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As Bob Kelley says, “I think the worst example of the lack of executive sponsorship was at a pharmaceutical company in Southern California. They basically outsourced the whole implementation of SAP. The executive sponsorship was delegated down to the managers of quality, but they had no power to make decisions and did not understand what the consultants were doing. In addition, you could not point to one person within the organization that was in charge of the project. The consultants made all the decisions and did whatever they wanted, primarily generating more billable hours. This company put their full faith in that the consultants would do what was best. Does that bridge come in colors? Management apparently didn’t think the consultants would do what was best for the consultants. Which of course is exactly what they did. In fact, just prior to the 5th or 6th go live date over 800 custom modification programs that were not documented or properly vetted were uncovered which resulted in another delay and quite of lot of finger pointing and blame. In some cases these custom “mods” had functionality that existed in the base SAP package already.”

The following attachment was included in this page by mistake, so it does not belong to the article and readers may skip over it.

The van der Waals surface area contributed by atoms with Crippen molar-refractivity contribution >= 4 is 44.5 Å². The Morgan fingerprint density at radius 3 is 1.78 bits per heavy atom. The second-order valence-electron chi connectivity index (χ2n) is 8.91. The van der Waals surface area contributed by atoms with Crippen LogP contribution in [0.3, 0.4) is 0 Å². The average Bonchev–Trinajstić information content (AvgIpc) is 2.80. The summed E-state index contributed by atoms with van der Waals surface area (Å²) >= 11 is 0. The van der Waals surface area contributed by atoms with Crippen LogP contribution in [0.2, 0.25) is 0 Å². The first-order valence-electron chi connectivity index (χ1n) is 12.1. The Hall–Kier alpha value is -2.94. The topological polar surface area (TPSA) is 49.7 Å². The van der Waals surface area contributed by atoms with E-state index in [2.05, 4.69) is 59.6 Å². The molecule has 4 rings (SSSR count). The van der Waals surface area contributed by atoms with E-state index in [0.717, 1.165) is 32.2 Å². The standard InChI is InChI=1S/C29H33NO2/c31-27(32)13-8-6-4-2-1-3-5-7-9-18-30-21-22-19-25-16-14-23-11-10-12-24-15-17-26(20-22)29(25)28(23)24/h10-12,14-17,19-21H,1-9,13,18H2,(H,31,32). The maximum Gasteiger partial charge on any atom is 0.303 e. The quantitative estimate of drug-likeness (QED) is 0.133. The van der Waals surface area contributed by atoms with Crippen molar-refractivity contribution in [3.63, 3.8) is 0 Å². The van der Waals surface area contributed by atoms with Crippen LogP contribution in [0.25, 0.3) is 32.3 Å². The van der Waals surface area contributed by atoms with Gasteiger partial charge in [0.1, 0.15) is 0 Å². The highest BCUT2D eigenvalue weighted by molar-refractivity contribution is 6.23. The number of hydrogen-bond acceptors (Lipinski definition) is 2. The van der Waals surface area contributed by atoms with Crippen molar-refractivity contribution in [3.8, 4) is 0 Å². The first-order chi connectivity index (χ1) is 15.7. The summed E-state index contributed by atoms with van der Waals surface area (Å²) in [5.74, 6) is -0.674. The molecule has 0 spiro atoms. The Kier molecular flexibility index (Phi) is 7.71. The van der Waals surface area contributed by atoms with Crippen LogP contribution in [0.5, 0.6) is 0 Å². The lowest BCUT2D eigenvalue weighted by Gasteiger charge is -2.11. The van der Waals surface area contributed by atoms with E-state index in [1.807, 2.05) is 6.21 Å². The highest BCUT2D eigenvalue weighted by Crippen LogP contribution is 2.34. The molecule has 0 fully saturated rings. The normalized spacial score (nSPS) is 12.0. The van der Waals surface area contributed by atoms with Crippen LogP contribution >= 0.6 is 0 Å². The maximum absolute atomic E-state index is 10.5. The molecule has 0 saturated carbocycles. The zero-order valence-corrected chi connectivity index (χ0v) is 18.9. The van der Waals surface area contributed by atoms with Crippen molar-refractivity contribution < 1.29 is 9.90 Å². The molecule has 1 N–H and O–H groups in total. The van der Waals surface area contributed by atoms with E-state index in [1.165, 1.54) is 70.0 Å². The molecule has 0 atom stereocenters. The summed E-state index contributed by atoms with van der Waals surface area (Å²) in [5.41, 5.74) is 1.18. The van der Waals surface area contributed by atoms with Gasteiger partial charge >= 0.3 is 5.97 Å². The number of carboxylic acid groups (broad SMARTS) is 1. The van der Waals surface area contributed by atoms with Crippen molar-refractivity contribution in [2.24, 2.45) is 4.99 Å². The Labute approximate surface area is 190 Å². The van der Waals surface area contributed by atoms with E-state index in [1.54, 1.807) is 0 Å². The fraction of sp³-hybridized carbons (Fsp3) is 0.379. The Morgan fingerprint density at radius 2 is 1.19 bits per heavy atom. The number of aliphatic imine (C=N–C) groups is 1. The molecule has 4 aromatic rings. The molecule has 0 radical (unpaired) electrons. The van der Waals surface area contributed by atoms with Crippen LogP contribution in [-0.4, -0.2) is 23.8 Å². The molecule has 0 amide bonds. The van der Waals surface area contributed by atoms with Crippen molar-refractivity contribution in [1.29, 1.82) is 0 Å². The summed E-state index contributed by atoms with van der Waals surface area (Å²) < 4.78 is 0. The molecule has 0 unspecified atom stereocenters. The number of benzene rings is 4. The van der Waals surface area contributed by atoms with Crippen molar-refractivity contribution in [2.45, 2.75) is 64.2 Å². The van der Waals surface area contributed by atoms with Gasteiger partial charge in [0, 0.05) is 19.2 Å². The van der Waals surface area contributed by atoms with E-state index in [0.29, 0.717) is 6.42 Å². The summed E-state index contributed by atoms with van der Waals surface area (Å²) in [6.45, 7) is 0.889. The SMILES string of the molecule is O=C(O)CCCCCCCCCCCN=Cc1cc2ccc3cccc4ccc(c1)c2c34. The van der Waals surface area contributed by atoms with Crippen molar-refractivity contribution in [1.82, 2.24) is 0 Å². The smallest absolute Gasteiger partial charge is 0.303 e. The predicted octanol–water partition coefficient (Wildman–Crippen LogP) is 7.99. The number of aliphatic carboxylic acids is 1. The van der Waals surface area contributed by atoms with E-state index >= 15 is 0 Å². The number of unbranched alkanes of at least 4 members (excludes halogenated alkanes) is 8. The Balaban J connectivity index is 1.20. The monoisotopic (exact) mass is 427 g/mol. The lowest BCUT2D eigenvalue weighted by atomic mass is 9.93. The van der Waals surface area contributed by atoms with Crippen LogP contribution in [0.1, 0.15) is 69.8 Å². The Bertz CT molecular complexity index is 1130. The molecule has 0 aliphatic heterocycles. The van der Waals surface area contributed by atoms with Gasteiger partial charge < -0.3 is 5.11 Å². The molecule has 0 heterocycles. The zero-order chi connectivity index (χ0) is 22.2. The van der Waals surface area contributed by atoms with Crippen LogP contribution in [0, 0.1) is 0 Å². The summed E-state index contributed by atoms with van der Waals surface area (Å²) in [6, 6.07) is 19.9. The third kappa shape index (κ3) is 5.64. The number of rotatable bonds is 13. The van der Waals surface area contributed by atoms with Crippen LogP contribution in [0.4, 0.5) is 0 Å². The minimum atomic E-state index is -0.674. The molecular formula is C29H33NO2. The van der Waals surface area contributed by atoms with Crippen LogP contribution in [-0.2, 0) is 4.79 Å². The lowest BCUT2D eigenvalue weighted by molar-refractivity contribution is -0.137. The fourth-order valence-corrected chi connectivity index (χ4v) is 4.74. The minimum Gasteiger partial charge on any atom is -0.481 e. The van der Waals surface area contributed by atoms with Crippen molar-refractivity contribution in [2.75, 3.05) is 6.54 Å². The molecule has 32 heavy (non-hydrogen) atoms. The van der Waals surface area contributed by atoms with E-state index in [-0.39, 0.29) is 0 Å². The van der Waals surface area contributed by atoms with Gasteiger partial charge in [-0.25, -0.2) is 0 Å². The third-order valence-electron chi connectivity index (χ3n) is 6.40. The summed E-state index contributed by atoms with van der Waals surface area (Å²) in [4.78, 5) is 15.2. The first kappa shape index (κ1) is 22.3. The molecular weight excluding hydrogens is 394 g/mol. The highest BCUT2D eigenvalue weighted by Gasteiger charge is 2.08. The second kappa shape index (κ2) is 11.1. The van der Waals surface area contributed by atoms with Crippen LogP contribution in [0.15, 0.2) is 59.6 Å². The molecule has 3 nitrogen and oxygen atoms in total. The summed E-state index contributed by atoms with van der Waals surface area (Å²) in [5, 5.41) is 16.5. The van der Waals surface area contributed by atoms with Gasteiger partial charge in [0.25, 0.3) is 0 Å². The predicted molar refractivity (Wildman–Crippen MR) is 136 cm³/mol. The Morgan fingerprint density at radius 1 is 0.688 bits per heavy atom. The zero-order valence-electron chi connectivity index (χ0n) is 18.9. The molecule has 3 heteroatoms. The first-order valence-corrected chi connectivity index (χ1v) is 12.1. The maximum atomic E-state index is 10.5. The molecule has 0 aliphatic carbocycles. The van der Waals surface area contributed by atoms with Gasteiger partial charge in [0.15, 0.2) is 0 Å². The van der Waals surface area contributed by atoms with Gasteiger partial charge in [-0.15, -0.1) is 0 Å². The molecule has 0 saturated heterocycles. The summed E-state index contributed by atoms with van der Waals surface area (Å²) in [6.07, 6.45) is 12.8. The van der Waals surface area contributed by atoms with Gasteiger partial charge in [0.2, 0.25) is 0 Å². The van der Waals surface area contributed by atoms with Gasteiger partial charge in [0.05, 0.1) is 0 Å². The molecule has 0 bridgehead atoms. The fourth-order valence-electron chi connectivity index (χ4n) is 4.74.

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Subject Matter

Executive Sponsor

About the Contributor:

Attributed Author

Robert Kelley

Robert Kelley is a senior professional with experience in IT from start-ups and Fortune 200 companies. Mr. Kelley has much experience with SAP and Oracle, especially in FDA compliance and governance.
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